When you realise how alone we are, in practice and how supremely amazing our existence and abilities are, then add to that the sheer irreproducibility of each and every creative mind, it makes you think long and hard about how wanton, criminal and wasteful warfare is. It makes you cringe at all forms of oppression, poverty, hunger, illiteracy, preventable disease, enforced control, slavery, torture, abuse, ruthless profiteering to the detriment of other life forms, feudalism, neo-feudalism, totalitarianism, fascism, dictatorship, murder and violence, doesn’t it? How dare anybody presume to treat such miraculous and potent creatures in such a way! These creatures are so very, very rare, compared to the tiny region of the cosmos we might one day practically reach. Today, the only sentient creatures we can contact, in the entire universe, are right here on Earth. We are all there is.
And yet so many are so disrespectful of this amazing fact. Turn on the sports channels on TV. There are sports commentators that vocally, instantaneously, roundly and publicly damn athletes, who come second or third in some arbitrary contest, as “failures”, who have made dreadful mistakes. Listening to these commentators in their flagellating stream of reproach (none of whom could come close to doing what these athletes do, incidentally), you’d imagine they are demanding the athletes do the decent thing and fall upon their swords, so that they poison not their sight any longer. Oddly enough, we accept this as completely normal and reasonable. No it isn’t. To speak this way about such astounding creatures is to boorishly ignore millions of years of evolution, to discount entirely the multitude of incredible abilities that each possesses and to fly in the face of what we know to be our real cosmological situation. We are all there is.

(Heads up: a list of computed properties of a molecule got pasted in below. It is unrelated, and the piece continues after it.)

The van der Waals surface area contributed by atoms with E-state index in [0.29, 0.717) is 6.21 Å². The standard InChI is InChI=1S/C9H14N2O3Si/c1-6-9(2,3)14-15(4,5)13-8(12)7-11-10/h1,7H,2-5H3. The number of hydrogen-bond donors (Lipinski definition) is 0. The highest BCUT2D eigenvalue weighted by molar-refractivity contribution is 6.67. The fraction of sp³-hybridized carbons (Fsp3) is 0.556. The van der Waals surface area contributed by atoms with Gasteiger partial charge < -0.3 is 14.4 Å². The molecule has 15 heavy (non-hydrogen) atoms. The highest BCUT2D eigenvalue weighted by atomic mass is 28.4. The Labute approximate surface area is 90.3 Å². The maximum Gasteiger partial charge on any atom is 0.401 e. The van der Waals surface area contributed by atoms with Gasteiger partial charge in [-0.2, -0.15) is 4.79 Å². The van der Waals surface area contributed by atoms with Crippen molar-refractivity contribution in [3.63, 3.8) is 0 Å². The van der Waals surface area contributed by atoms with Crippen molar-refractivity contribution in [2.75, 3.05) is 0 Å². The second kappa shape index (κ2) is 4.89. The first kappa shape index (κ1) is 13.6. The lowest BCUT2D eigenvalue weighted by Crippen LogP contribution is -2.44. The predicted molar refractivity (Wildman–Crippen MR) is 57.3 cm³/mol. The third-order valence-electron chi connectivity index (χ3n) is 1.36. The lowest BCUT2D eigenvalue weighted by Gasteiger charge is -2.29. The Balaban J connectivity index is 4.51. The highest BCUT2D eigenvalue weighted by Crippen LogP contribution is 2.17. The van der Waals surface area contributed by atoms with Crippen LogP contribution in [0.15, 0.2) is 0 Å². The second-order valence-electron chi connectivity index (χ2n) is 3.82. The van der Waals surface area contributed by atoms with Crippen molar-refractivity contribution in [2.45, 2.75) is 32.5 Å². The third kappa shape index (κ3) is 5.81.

As normal as we imagine criticism and judgement of others to be, I am yet to hear a meta-commentator, who comments on how the sports commentary is going, pointing out every mispronunciation, factual inaccuracy, grammatical error, speech impediment and misnaming with brutal, excoriating, acidic invective. We don’t hear meta-commentators, because that game is an infinite recursion. We’d never hear the end of commentaries on commentaries. Arguably, we have the blogosphere to do that!
There seems to be an unending queue of people waiting and willing to become art, music and literary critics. Where do these people come from? Can’t they find anything better to do with the astonishing capabilities with which they are endowed? If they imagine the artists they attempt to break, through their witty, withering put downs, should do better, then why don’t they show us?
This judgemental behaviour is so widely imitated. I wonder why. Is it just a lack of evolution on display or a shocking lack of awareness of our true place in the universe? In case the message isn’t crystal clear by now, in all practicality we are all there is and there is no place else to go. The so called “elite” in our society tend not to notice their own essential wonderfulness, or that of everybody around them. They’re strangely blind to it. Instead, in their insecurity, they devote tremendous energy, time and resources toward putting messages out in the society at large that tell us they are somehow, inexplicably, better than the rest of us, because they have more than the rest of us have, whether that’s obtained by hook or by crook. They get quite vicious about ensuring only they have the finest things. It’s in their philosophy of living that in order for them to win, the rest of us have to lose.
As a consequence of this endless assertion of inferiority by those that wish to shore up their own feelings of superiority (and those must be pretty shakily held feelings, given how hard they work at it), we come to believe in this twisted mind set as normal, even aspirational. We’re taught to hold putting the other man down in some perpetual, bloody, bitter competition as the highest ideal, even though the only beneficiaries of this way of thinking are those that want to profit from our contrived hunger to have the finest of everything. We merely enrich the wealthiest, who already believe they are the finest and, in their minds, rightfully deserve the finest. But it’s all a bluff.